Can we ever be equal?

English: Differences in national income equali...

English: Differences in national income equality around the world as measured by the national Gini coefficient. The Gini coefficient is a number between 0 and 1, where 0 corresponds with perfect equality (where everyone has the same income) and 1 corresponds with perfect inequality (where one person has all the income, and everyone else has zero income). (Photo credit: Wikipedia)

by Paige Shaw

An unequal society where the upper class holds more of the country’s wealth is considered unfair. In countries such as the United States, the wealthy hold approximately eighty percent of the country’s wealth, and not enough the wealth being taxed from the rich is transferred to the poor. In countries such as Sweden and Denmark, although the distribution of wealth is more equal compared to the U.S., the wealthy still hold a greater percentage of the countries wealth.

Is this still unfair? Objectively, since not all of the classes are equal, it is still unfair. However, I would argue that having a slight inequality between the classes keeps people motivated and is overall better for the economy. People should receive equal opportunities and that everyone should be equal to an extent, but complete equality seems unfeasible.

From a fairly young age we are taught by our parents and in school that everyone is their own individual, and everyone has something about them that makes them unique. Gender, race, and other things aside, you are still different than the person next to you because there is only one of you. So if everyone is different, doesn’t that make it difficult to create a society where everyone is equal?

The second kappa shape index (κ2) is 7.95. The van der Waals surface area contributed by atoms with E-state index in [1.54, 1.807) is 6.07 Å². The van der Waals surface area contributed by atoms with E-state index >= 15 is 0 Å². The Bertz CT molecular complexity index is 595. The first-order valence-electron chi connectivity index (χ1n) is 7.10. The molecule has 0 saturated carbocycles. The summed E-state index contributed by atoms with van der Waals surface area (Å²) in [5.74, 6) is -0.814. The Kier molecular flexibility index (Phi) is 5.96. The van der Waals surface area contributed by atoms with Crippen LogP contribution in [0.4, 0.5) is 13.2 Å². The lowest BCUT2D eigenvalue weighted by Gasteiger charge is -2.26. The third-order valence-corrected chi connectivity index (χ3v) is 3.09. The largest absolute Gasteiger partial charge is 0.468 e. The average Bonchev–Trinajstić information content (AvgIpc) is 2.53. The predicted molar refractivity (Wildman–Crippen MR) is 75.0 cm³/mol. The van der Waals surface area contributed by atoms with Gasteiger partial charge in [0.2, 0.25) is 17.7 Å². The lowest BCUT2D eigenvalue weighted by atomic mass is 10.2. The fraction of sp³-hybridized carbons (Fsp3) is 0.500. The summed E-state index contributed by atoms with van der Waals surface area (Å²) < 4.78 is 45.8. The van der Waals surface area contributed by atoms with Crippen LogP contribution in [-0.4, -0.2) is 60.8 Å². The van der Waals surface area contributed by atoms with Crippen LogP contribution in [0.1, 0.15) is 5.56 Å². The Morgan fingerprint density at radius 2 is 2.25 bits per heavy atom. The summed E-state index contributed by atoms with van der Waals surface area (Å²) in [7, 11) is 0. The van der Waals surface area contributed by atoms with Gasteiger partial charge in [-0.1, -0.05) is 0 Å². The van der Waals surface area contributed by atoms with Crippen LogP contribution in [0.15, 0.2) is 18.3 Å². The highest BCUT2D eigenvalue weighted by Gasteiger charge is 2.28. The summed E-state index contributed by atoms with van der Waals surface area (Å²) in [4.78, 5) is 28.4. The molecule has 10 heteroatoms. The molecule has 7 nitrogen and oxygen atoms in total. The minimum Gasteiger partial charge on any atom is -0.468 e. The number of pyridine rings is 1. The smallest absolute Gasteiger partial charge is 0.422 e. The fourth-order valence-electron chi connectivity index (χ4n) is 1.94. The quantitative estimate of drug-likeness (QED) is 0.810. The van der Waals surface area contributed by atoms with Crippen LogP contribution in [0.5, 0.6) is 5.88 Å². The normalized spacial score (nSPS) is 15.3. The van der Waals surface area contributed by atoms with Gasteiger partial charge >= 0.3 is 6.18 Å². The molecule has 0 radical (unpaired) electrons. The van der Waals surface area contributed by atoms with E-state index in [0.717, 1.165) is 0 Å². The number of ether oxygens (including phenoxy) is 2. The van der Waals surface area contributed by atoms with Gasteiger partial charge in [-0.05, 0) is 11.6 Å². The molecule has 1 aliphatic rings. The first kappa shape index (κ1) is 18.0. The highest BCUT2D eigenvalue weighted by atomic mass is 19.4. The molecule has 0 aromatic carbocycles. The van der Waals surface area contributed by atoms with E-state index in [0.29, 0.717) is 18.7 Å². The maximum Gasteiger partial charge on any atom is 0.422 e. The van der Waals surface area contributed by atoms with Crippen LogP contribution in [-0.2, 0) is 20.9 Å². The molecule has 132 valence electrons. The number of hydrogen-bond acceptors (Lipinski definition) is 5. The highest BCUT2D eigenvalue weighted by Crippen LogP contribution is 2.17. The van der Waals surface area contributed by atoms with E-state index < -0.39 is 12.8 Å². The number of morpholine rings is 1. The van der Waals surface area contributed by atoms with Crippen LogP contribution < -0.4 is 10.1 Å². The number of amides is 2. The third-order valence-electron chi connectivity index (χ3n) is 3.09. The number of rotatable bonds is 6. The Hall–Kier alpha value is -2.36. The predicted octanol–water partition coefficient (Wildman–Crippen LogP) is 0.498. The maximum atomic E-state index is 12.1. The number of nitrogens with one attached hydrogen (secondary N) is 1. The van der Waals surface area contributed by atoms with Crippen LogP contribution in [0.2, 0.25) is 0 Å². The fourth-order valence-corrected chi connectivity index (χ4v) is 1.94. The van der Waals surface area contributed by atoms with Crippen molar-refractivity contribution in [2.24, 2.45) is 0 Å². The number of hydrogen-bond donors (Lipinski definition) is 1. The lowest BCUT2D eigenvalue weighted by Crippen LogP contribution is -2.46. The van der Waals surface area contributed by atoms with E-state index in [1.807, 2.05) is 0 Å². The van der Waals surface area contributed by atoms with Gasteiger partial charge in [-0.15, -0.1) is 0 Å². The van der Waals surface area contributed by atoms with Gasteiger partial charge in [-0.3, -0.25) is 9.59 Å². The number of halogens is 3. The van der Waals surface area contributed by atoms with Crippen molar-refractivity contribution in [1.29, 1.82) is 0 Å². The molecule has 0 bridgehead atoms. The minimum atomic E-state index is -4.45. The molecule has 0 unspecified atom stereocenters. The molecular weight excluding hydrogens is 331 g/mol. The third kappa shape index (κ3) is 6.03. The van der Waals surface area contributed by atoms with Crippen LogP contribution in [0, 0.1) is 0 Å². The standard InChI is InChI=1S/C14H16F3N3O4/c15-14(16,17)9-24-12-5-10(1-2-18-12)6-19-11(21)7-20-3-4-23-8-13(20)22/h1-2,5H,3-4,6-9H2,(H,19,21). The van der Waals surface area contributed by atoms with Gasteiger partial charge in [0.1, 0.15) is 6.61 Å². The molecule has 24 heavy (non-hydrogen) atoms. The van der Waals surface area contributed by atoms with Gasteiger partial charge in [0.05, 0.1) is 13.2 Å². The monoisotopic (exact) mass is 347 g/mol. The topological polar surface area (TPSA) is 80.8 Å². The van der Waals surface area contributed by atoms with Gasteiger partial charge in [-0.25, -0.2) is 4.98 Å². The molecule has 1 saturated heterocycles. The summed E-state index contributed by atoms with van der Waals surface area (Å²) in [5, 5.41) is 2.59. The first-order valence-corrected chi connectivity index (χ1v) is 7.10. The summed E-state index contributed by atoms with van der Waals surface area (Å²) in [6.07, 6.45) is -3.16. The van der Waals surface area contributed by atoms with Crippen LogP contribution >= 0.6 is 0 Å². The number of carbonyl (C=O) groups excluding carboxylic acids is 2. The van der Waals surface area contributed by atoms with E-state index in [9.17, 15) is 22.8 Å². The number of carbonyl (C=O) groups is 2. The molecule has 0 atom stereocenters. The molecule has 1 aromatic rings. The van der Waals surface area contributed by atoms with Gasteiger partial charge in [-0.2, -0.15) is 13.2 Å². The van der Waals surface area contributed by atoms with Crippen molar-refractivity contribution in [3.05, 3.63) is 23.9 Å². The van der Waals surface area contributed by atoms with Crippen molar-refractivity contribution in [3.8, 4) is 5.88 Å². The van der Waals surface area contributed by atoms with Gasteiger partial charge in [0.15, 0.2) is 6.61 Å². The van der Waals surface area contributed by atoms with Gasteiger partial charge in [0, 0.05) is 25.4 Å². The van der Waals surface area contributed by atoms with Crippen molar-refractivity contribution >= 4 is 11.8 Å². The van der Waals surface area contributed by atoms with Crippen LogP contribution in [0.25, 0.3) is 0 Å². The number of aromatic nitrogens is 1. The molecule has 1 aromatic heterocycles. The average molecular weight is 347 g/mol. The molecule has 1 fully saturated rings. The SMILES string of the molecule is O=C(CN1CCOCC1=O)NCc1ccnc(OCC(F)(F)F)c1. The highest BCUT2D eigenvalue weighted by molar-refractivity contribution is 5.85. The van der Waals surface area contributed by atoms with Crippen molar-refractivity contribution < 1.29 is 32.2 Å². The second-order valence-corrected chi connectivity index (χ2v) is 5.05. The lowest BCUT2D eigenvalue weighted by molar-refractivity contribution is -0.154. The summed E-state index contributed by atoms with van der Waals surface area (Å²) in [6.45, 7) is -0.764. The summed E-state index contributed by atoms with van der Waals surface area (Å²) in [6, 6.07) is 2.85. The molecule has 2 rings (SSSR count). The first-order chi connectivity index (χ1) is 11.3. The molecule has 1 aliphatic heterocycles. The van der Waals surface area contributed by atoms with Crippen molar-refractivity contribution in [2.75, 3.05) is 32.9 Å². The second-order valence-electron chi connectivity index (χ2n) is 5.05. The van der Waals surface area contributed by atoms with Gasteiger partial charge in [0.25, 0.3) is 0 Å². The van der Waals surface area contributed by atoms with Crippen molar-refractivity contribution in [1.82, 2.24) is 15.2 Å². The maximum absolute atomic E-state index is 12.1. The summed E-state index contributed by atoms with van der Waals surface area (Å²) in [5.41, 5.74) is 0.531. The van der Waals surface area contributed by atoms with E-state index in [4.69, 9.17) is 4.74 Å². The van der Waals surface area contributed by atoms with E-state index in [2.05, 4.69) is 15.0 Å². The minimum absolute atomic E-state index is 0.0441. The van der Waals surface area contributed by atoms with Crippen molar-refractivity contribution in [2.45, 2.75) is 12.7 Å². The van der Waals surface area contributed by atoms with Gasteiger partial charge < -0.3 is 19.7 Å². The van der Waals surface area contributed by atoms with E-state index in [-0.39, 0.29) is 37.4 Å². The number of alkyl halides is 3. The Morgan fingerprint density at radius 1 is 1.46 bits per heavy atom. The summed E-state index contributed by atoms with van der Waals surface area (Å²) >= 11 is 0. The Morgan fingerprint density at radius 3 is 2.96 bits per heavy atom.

In his article “Is equality feasible?” Lane Kenworthy mentions that peoples earnings are determined qualities such as intelligence, creativity, confidence, inherited wealth, physical and social skills, and motivation. Most, if not all, are products of genetics, parents’ assets, and traits. We are all inherently different, and we all have our own strengths and weakness, which can make us more capable at performing certain tasks than others. In an equal society where everyone gets paid the same, if one person is a harder worker and better at a certain job than the person beside them, but they are still getting paid the same, it could make them feel less motivated to do their job. Of course there are certain cases that if you loved your job that it wouldn’t matter how much you get paid as long as you could keep doing what you are doing, but the slight inequality between workers keeps people motivated and increases their work effort.